National Get Up Day is Feb. 1. Through the month of February, U.S. Figure Skating will be featuring its eight Get Up ambassadors. The following story appeared in the January issue of SKATING magazine.
By Ed Rabinowitz
Figure skating was Caroline Park’s world, and she flourished in it.
“Her training skills were so good, and her programs were so beautiful,” recalls Tim Covington, a master-rated figure skating coach. “I always tell the kids I’m training, that it takes a lot for me to notice somebody else during one of their lessons. And I would constantly notice Caroline.”
But in October 2017, Park was diagnosed with a pars fracture on her lower spine. She took a few months off, but then an MRI revealed that, in addition to degenerating discs in her lower spine, she had a major herniated disc that needed immediate repair.
At age 13, Park was crushed.
“I felt rudderless for a while,” she says. “I knew deep down inside skating was something I really wanted to get back to, but didn’t know if I would physically be able to do so.”
In 2018, Park entered her freshman year of high school despondent that she could not participate in sports. More importantly, her pain worsened and began spreading to all of her joints.
“Some days I couldn’t even get out of bed,” she says.
Over a two-month period Park saw 15 doctors, none of whom were able to provide a conclusive diagnosis. Some suggested Park was psychosomatic.
“They kept saying [the pain] was in my head,” Park says.
Finally, in early 2019, a basic X-ray, followed by an MRI and CT scan, revealed that Park had severe hip dysplasia in both hips. She was eventually diagnosed with Hypermobile Ehlers-Danlos syndrome, a connective tissue disorder that causes her joints to move too freely and dislocate often. Reconstructive surgery on each hip, six months apart, followed.
Park spent the next 18 months in physical therapy. She had to relearn how to bend and flex her feet. It was a challenging time, but one she says was also filled with triumphs, including joining her school’s varsity track and field team as a distance runner.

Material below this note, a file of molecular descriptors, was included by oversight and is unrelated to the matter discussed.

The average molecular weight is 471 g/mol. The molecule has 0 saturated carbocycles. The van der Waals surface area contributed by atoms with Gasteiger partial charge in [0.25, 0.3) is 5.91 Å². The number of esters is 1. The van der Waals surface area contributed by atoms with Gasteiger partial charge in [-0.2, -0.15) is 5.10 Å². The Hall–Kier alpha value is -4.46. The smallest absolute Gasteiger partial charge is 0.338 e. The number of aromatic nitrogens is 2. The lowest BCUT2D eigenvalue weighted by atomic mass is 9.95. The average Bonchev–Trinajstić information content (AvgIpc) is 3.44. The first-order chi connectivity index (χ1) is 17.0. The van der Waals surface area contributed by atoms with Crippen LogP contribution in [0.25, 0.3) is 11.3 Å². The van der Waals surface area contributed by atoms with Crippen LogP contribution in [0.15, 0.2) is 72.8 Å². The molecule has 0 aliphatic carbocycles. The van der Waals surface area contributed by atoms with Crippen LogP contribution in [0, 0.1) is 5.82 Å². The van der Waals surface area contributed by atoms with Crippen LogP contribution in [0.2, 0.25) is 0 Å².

“Prioritizing my health became the most important thing,” Park says. “With EDS you need to have your muscles toned in order to keep your joints in. The whole ritual of running and conditioning helped me with my joint pain.”
Now it was time to return to the ice.
Park’s mother, Maine, a figure skating judge, approached Covington and asked if he would work with her. He admits he was apprehensive at first.
“I was overly protective,” Covington says. “It was hard at first to push her, but she wanted to be pushed. Initially we did everything in the harness, and I gradually backed off to the point where she was doing the jumps on her own.”
And doing them, he says, even better than before her injuries.
“For Caroline, this is unfinished business,” Covington says. “She’s a very determined young lady. And it was her dream to be a skater.”
By July 2021, just two years after reconstructive surgery on both hips, Park took and passed her senior moves-in-the-field test. She says her elements have improved as a result of her hips no longer being dysplastic, and she feels liberated being back on the ice.
“Wherever the heart goes, the body follows,” she says. “That was my case with skating. Especially having been [a wheelchair user], it means so much more to me now. I’ve learned not to take anything in life for granted.”
For Park, skating was never about the medals or standing on the podium. It was always about going to the rink each day, seeing her friends, spending time together on the ice, and bonding over their shared passion for skating. Park hopes to reconnect with those friends as she works her way through the college application process.
“I’m looking at a lot of colleges right now, some with really incredible teams,” Park says. “Some have my old figure skating friends on them, so that would be exciting if I could spend more time with them.”
Regardless of which college she chooses, Park says skating will always be something she does for herself, an outlet for when life gets hectic and she needs to ground and re-center herself.
“When I’m on the ice, I’m home,” she says. “I’m in a much better state of mind. And that translates into everything I do in life.”